Democracy Hypocrisy

Examining America’s Fragile Democratic Convictions
Policy Paper
Democracy Hypocrisy: Examining America’s Fragile Democratic Convictions
Jan. 4, 2024

This paper was originally published by Democracy Fund on January 4, 2024.

Will Americans stand up for democracy even when it works against their party?

Seven years ago, two of the three authors of this report—Joe Goldman and Lee Drutman—began a research study to understand American support for democracy and the potential appeal of authoritarian alternatives. Since then, we have surveyed thousands of Americans using multiple survey instruments.

Over the course of this project, we have gone beyond an initial battery of questions and pursued multiple avenues to understand and explain what people really believe and why. To do so, we:

  • re-interviewed the same individuals over time to check for consistency in responses to original questions,
  • examined depth of support by asking respondents how strongly they felt about their answers and by testing alternative language to ensure that question wording is not being misunderstood,
  • used focus groups and interviews to develop scenarios that are responsive to the reasons people give for supporting democratic alternatives, and
  • compared views about abstract principles with reactions to real-world circumstances.

Our most recent survey in November 2022 offers us the chance to explore the most important uncertainty emerging from our earlier research. Namely, to what extent were responses to our previous questions an artifact of the Trump presidency? Are Republicans really more supportive of authoritarian actions than Democrats? Or, are Democrats just as willing to support abuses of power in a polarized environment when they control the executive branch?

Following the 2020 election, we can understand how views shifted when control of the White House changed hands—even if we haven’t yet emerged from an era in which Donald Trump is at the center of our politics. The results show that support for foundational principles of liberal democracy are discouragingly soft and inconsistent.

Key Findings

Below are key findings from the report.

  • While the vast majority of Americans claim to support democracy (more than 80 percent say democracy is a fairly or very good political system in surveys from 2017 to 2022), fewer than half consistently and uniformly support democratic norms across multiple surveys over the past seven years.
  • Support for democratic norms softens considerably when they conflict with partisanship. For example, a solid majority of Trump and Biden supporters who reject the idea of a “strong leader who doesn’t have to bother with Congress and elections” nonetheless believe their preferred U.S. president would be justified to take unilateral action without explicit constitutional authority under several different scenarios.
  • Only about 27 percent of Americans consistently and uniformly support democratic norms in a battery of questions across multiple survey waves, including 45 percent of Democrats, 13 percent of Republicans, and 18 percent of Independents. When adding responses to hypothetical scenarios about unilateral action by the president, the share of Americans who consistently support democratic norms over this time period drops to just 8 percent, including 10 percent of Democrats, 5 percent of Republicans, and 11 percent of Independents.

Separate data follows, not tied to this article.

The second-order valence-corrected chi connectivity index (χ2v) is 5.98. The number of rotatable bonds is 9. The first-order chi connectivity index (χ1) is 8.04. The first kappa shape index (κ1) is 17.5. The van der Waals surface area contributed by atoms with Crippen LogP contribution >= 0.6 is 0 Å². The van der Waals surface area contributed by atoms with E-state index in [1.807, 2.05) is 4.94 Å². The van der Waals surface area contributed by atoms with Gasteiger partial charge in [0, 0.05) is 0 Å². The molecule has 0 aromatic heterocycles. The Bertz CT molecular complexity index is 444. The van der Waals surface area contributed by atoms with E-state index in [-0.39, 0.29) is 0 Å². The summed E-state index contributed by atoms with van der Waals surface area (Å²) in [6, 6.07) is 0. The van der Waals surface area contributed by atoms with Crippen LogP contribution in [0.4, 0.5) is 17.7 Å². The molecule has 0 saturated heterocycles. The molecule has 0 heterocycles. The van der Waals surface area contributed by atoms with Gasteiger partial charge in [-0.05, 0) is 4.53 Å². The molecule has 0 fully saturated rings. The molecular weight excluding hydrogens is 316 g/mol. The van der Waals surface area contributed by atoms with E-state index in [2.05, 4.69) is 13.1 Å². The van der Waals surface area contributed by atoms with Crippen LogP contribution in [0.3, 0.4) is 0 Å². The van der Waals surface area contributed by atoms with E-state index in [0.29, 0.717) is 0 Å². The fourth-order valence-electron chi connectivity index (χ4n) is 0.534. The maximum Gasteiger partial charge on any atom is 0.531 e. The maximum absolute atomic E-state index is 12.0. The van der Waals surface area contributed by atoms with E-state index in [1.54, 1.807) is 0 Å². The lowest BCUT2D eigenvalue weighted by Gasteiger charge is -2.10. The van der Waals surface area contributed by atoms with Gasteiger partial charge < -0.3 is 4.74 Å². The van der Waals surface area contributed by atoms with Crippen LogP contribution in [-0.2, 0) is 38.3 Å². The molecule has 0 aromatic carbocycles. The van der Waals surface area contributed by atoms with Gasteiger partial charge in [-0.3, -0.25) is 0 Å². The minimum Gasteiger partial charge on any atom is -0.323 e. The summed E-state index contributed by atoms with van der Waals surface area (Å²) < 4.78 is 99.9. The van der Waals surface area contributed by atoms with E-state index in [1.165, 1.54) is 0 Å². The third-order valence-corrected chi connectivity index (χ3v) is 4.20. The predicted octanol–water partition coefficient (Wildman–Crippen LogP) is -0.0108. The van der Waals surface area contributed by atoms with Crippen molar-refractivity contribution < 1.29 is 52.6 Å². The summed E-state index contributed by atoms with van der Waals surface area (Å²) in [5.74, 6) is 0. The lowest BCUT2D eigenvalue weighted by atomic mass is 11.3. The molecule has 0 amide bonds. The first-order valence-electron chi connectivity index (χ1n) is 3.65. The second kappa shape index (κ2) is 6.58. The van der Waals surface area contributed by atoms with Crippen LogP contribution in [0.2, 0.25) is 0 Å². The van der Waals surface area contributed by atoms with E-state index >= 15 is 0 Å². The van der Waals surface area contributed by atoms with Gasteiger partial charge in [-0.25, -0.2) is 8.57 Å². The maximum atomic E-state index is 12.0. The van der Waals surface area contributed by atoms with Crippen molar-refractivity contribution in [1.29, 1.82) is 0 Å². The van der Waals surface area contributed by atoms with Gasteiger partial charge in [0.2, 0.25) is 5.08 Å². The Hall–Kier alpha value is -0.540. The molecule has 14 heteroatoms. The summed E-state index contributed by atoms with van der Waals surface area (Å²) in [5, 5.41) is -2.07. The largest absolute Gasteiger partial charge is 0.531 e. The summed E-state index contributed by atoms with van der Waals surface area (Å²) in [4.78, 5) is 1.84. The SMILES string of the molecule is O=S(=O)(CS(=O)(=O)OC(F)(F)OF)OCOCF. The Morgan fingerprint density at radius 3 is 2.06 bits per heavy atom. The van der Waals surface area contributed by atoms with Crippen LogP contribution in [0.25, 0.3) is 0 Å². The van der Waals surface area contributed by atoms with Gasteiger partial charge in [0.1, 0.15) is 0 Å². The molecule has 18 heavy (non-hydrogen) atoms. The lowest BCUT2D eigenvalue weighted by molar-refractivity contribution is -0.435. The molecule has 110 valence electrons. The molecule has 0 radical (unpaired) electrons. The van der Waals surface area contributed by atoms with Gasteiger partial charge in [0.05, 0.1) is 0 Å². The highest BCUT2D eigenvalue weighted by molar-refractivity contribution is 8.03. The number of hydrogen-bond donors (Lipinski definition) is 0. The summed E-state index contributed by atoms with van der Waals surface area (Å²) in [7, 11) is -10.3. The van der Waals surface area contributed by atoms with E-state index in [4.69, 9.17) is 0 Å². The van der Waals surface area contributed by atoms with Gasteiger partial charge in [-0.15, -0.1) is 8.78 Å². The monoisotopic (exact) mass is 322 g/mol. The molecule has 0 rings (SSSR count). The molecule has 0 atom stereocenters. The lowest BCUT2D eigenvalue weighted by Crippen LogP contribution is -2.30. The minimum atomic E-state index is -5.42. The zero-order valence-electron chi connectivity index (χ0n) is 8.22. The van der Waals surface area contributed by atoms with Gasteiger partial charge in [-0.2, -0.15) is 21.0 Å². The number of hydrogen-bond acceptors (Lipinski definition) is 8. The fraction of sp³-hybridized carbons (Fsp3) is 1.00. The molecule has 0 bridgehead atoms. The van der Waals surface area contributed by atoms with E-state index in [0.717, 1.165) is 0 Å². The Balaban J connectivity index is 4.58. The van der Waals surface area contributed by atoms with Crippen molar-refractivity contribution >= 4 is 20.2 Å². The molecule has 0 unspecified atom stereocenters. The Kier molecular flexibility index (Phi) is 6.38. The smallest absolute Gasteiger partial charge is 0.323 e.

• On the other hand, the portion of the public who are consistently authoritarian—Americans who consistently justify political violence or support alternatives to democracy over multiple survey waves—is also relatively small (8 percent). This leaves most Americans somewhere between consistent democratic and authoritarian leanings, a position often heavily shaped by partisanship.
  • When looking at the exact same respondents over time, Republicans have the highest levels of inconsistency. While 92 percent of Republicans supported congressional oversight during the Biden administration in 2022, only 65 percent supported oversight during the Trump administration in 2019 (a 27-point swing). While 85 percent are supportive of media scrutiny during the Biden administration, only 63 percent were supportive during the Trump administration (a 22-point swing). This contrasts with a 6 percentage point difference for Democrats in their views between the Biden and Trump administrations on these questions.
  • Among the 81 percent of Republicans who believed in September 2020 that it is important for the loser to acknowledge the winner of the election, 62 percent rejected Biden as the legitimate president after the election, 53 percent said it was appropriate for Trump to never concede the election, 87 percent thought it is appropriate for Trump to challenge the results of the election with lawsuits, and 43 percent approved of Republican legislators reassigning votes to Trump. Republicans who exhibit higher levels of affective polarization were the most resistant to accepting an electoral loss.
  • In contrast to an overwhelming and consistent rejection of political violence across four survey waves, the violent events of January 6, 2021, were viewed favorably by Republicans. Almost half of Republicans (46 percent) described these events as acts of patriotism and 72 percent disapproved of the House Select Committee that was formed to investigate them.
Related Topics
Identity and Polarization